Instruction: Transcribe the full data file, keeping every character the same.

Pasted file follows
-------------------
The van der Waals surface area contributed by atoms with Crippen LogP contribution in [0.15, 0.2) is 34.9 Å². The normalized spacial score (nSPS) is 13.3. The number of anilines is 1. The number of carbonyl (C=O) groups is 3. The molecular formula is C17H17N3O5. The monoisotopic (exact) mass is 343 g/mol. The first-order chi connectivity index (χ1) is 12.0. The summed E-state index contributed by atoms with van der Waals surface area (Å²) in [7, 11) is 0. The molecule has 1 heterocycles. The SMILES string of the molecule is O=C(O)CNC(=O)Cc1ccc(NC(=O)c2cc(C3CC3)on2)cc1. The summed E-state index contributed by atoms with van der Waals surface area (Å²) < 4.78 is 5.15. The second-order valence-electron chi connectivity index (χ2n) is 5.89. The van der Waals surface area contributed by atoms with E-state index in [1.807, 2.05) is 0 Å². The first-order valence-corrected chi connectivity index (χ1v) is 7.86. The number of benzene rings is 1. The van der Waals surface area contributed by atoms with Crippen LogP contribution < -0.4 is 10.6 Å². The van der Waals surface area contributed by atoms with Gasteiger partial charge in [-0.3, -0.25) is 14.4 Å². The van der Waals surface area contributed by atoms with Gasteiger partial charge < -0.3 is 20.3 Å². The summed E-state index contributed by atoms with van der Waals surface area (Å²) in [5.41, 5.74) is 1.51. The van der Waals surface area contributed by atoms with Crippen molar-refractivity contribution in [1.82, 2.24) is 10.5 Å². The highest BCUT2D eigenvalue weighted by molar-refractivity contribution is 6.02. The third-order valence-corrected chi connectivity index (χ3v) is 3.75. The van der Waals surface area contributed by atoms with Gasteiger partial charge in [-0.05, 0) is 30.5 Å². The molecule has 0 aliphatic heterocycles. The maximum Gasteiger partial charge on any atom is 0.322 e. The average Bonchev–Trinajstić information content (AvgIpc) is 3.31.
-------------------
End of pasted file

The van der Waals surface area contributed by atoms with Crippen LogP contribution in [0.15, 0.2) is 34.9 Å². The normalized spacial score (nSPS) is 13.3. The number of anilines is 1. The number of carbonyl (C=O) groups is 3. The molecular formula is C17H17N3O5. The monoisotopic (exact) mass is 343 g/mol. The first-order chi connectivity index (χ1) is 12.0. The summed E-state index contributed by atoms with van der Waals surface area (Å²) in [7, 11) is 0. The molecule has 1 heterocycles. The SMILES string of the molecule is O=C(O)CNC(=O)Cc1ccc(NC(=O)c2cc(C3CC3)on2)cc1. The summed E-state index contributed by atoms with van der Waals surface area (Å²) < 4.78 is 5.15. The second-order valence-electron chi connectivity index (χ2n) is 5.89. The van der Waals surface area contributed by atoms with E-state index in [1.807, 2.05) is 0 Å². The first-order valence-corrected chi connectivity index (χ1v) is 7.86. The number of benzene rings is 1. The van der Waals surface area contributed by atoms with Crippen LogP contribution < -0.4 is 10.6 Å². The van der Waals surface area contributed by atoms with Gasteiger partial charge in [-0.3, -0.25) is 14.4 Å². The van der Waals surface area contributed by atoms with Gasteiger partial charge < -0.3 is 20.3 Å². The summed E-state index contributed by atoms with van der Waals surface area (Å²) in [5.41, 5.74) is 1.51. The van der Waals surface area contributed by atoms with Crippen molar-refractivity contribution in [1.82, 2.24) is 10.5 Å². The highest BCUT2D eigenvalue weighted by molar-refractivity contribution is 6.02. The third-order valence-corrected chi connectivity index (χ3v) is 3.75. The van der Waals surface area contributed by atoms with Gasteiger partial charge in [-0.05, 0) is 30.5 Å². The molecule has 0 aliphatic heterocycles. The maximum Gasteiger partial charge on any atom is 0.322 e. The average Bonchev–Trinajstić information content (AvgIpc) is 3.31.